It seems that spring brings out the best of intentions in most of us as well an equivalent amount of initiative and energy, perhaps it’s the returning sun. Whatever the reason, this time of the year energizes even the most winter-worn, lethargic and complacent of us so surge into the awakening garden and ‘do something’.
My process for winterizing the garden in the fall includes covering all my perennial beds with leaves and the detritus from raking the lawn. This cover provides a cozy blanket of insulation for the most tender of my plants as well, winter quarters for ladybugs. Naturally in the early spring everything looks rather ‘yucky’, generally is sloppy wet and riddled with winter debris and trash that has blown in. Nevertheless, this mess must be removed sooner than later as it can cause more damage to developing perennials than the odd bit of spring frost. It’s rather a delicate process around some early shooting plants such as Pulmonaria so here is where I set down the rake and use my hands to carefully unveil this year’s growth. Other perennials such as Crane’s Bill Geranium and Telekia can take a fair amount of scrubbing and brushing to clean them up. Any spare parts that may litter the area can be replanted quickly or used again as currency in trade with the neighbours. Generally, once most of the winter leaf cover is removed you will get your first glimpses of dark rich soil, a true pleasure after so much snow. I take this time to scuffle the soil with my three-clawed cultivator to disturb the soil enough to expose any germinating weed seeds. This initial disturbance is also very beneficial if you are plagued with lily beetles that hibernate in the soil near your precious lily collection. Dormant larvae or grubs can be exposed and often succumb to the weather if not the gardener’s tools.
My front garden is festooned with a thick mat of Myosotis or Forget-me-not; well named as if you should forget to thin them out, your entire garden, lawn as well as the neighbour’s will be a bright blue sea of flowers. Actually, not entirely bad but they are voracious invaders and take over so cultivation and thinning out is important at least once in the spring. These plant bits as well as the sodden leaf litter make for excellent compost; a proper mixture of green and brown to get things off to a good start. The compost that has accumulated over the winter is slowly thawing exposing the kitchen scraps from a great many wonderful meals. We use compostable liner bags for the kitchen organic matter and they really work. Dissolving in record time along with the peelings and grounds, this makes the process very easy, even all winter long. While investigating the compost bins, (a truly exciting endeavour which makes for grand small talk at cocktail parties and such) give the contents a stir, if you can. Once the weather warms significantly the compost bins will work away silently providing you with gardener’s gold in no time.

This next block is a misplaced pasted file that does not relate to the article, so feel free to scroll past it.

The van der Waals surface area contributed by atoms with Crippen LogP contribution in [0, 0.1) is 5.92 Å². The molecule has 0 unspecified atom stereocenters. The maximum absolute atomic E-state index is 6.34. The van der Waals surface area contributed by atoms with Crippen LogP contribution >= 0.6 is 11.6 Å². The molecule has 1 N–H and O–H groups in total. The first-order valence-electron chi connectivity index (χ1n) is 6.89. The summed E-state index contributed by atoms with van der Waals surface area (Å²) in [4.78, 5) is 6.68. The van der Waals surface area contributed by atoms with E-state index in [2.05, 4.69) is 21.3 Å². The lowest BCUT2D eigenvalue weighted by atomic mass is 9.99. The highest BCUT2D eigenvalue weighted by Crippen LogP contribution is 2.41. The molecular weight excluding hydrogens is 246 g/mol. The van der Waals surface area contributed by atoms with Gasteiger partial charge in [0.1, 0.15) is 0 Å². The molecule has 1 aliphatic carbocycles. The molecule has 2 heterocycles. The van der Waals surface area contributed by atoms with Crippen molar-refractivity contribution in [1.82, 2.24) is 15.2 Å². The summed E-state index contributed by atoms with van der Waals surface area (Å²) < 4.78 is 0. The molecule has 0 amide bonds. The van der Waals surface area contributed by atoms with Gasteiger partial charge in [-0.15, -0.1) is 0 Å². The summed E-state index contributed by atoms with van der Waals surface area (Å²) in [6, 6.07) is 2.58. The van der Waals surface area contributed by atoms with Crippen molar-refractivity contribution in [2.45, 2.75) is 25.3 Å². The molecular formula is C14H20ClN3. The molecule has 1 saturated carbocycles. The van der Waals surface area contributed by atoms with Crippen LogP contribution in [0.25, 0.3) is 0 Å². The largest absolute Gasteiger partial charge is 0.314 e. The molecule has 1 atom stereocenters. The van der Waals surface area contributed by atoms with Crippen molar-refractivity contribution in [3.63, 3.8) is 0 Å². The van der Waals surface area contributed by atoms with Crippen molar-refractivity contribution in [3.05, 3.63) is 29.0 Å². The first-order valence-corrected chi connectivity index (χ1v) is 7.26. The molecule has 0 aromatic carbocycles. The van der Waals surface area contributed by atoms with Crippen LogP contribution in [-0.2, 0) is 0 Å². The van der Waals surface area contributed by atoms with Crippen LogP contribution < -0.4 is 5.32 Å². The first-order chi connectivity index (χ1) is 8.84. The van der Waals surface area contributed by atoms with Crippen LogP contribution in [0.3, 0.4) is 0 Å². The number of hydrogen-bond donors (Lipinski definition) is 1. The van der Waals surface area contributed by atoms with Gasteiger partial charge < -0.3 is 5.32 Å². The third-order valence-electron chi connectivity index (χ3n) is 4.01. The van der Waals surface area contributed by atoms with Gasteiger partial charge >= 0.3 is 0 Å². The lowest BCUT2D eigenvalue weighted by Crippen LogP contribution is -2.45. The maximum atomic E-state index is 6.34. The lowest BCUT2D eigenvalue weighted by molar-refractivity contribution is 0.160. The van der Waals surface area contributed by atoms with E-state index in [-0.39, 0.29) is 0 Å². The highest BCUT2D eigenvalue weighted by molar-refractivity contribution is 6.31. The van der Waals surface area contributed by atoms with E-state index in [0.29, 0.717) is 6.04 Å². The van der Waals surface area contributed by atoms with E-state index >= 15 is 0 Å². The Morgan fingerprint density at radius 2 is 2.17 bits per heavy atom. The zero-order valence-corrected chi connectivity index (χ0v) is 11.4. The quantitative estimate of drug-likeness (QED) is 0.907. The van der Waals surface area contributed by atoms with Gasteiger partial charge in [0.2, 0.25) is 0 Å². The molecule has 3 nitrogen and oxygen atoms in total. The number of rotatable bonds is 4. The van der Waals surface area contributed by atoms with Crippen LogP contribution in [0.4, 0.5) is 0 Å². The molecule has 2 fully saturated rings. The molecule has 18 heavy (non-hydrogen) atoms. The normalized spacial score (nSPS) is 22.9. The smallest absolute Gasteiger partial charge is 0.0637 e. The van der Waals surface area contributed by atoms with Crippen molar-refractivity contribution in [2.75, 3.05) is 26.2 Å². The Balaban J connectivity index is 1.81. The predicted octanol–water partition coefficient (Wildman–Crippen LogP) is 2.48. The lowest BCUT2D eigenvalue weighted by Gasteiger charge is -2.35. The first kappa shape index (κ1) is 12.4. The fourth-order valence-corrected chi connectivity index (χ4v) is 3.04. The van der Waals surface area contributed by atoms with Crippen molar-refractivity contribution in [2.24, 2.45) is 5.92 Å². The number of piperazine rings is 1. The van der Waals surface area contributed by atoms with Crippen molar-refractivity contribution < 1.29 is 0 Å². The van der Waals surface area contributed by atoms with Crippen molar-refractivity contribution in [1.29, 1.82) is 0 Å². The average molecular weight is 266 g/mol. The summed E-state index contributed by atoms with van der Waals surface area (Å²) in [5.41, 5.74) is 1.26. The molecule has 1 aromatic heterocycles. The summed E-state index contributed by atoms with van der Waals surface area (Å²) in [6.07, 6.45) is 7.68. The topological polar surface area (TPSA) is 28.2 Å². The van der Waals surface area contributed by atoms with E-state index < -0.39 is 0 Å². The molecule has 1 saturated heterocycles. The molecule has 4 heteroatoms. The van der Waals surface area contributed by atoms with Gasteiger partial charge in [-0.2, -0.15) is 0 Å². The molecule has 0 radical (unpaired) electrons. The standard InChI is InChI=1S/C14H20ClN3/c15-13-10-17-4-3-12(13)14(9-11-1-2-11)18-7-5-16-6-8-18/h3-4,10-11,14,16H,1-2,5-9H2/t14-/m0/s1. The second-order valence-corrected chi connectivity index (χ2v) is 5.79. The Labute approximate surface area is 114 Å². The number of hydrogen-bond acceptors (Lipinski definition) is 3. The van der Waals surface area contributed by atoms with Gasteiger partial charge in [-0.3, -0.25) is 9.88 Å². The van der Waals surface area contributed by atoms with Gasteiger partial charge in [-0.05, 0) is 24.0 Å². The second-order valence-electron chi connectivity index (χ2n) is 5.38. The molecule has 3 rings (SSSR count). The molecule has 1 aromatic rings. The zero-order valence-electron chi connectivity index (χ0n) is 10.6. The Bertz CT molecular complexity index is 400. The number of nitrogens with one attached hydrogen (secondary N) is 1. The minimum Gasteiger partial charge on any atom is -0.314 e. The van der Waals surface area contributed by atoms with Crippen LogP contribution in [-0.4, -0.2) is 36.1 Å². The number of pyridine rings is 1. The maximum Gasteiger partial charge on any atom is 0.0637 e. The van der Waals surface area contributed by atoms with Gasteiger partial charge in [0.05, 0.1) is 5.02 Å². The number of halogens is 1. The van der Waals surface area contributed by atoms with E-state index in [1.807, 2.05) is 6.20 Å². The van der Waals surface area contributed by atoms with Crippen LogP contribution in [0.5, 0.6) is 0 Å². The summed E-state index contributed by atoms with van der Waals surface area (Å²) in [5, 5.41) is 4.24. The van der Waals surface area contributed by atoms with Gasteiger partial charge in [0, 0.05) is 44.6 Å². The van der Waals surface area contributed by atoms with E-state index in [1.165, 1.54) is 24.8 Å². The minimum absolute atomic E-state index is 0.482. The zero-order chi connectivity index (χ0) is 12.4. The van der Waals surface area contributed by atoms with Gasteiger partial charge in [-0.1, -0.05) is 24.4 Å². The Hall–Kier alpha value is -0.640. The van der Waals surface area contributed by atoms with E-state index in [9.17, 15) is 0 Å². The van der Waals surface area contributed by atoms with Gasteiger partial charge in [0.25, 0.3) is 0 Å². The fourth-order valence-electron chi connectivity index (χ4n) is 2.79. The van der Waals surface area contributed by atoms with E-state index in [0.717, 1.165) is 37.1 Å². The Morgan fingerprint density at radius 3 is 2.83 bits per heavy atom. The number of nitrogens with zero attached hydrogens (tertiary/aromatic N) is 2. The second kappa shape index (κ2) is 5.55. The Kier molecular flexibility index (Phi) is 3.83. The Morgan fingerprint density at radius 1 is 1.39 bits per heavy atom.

If you are fortunate enough to be able to access your finished compost, early spring is an ideal time to apply a thin layer for incorporation around your perennials. It is a good idea to cultivate the compost or well rotted manure into the perennial bed early, this way you are not damaging foliage of the growing plants. Spring rains of course will leach the nutrients and micro organisms of the compost into the root active zone of the plant with amazing results to follow. Some gardeners apply organic materials throughout the growing season, continuously increasing the nutrient base and overall texture of the soil. The trouble with my compost is that I can never produce enough so I resort to bagged manure(s) in addition to compost.
Have a terrific time in the garden rooting and rummaging through as you plan what will go where in the weeks to follow… relish the excitement and anticipation.
April 15th, 2018